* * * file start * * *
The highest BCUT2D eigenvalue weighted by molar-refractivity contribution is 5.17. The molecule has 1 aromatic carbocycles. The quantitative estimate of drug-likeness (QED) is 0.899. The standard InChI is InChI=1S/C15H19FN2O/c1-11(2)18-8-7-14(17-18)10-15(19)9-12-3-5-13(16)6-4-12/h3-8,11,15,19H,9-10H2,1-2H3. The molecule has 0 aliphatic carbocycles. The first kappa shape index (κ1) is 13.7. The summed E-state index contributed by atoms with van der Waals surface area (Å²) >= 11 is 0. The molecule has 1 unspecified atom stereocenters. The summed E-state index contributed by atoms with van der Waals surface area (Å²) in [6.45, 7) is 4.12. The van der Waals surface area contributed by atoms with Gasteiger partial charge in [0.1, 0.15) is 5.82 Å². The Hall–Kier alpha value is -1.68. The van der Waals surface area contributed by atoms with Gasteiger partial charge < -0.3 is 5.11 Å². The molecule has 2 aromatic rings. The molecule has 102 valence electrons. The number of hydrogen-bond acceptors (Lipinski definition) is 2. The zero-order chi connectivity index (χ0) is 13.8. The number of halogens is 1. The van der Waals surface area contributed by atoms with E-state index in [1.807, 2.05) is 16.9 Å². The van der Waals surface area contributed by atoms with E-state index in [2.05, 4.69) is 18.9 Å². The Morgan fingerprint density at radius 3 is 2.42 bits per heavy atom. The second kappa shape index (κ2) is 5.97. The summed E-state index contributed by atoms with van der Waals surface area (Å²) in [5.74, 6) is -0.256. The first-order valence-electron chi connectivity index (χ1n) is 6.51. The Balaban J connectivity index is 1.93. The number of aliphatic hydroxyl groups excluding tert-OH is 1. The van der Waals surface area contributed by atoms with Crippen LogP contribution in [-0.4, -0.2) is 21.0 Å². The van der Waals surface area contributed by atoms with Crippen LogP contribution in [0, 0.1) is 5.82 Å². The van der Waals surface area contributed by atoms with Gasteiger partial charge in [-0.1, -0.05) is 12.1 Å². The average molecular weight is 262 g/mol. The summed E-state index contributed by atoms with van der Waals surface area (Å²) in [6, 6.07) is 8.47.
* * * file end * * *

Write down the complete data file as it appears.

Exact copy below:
The highest BCUT2D eigenvalue weighted by molar-refractivity contribution is 5.17. The molecule has 1 aromatic carbocycles. The quantitative estimate of drug-likeness (QED) is 0.899. The standard InChI is InChI=1S/C15H19FN2O/c1-11(2)18-8-7-14(17-18)10-15(19)9-12-3-5-13(16)6-4-12/h3-8,11,15,19H,9-10H2,1-2H3. The molecule has 0 aliphatic carbocycles. The first kappa shape index (κ1) is 13.7. The summed E-state index contributed by atoms with van der Waals surface area (Å²) >= 11 is 0. The molecule has 1 unspecified atom stereocenters. The summed E-state index contributed by atoms with van der Waals surface area (Å²) in [6.45, 7) is 4.12. The van der Waals surface area contributed by atoms with Gasteiger partial charge in [0.1, 0.15) is 5.82 Å². The Hall–Kier alpha value is -1.68. The van der Waals surface area contributed by atoms with Gasteiger partial charge < -0.3 is 5.11 Å². The molecule has 2 aromatic rings. The molecule has 102 valence electrons. The number of hydrogen-bond acceptors (Lipinski definition) is 2. The zero-order chi connectivity index (χ0) is 13.8. The number of halogens is 1. The van der Waals surface area contributed by atoms with E-state index in [1.807, 2.05) is 16.9 Å². The van der Waals surface area contributed by atoms with E-state index in [2.05, 4.69) is 18.9 Å². The Morgan fingerprint density at radius 3 is 2.42 bits per heavy atom. The second kappa shape index (κ2) is 5.97. The summed E-state index contributed by atoms with van der Waals surface area (Å²) in [5.74, 6) is -0.256. The first-order valence-electron chi connectivity index (χ1n) is 6.51. The Balaban J connectivity index is 1.93. The number of aliphatic hydroxyl groups excluding tert-OH is 1. The van der Waals surface area contributed by atoms with Crippen LogP contribution in [-0.4, -0.2) is 21.0 Å². The van der Waals surface area contributed by atoms with Crippen LogP contribution in [0, 0.1) is 5.82 Å². The van der Waals surface area contributed by atoms with Gasteiger partial charge in [-0.1, -0.05) is 12.1 Å². The average molecular weight is 262 g/mol. The summed E-state index contributed by atoms with van der Waals surface area (Å²) in [6, 6.07) is 8.47.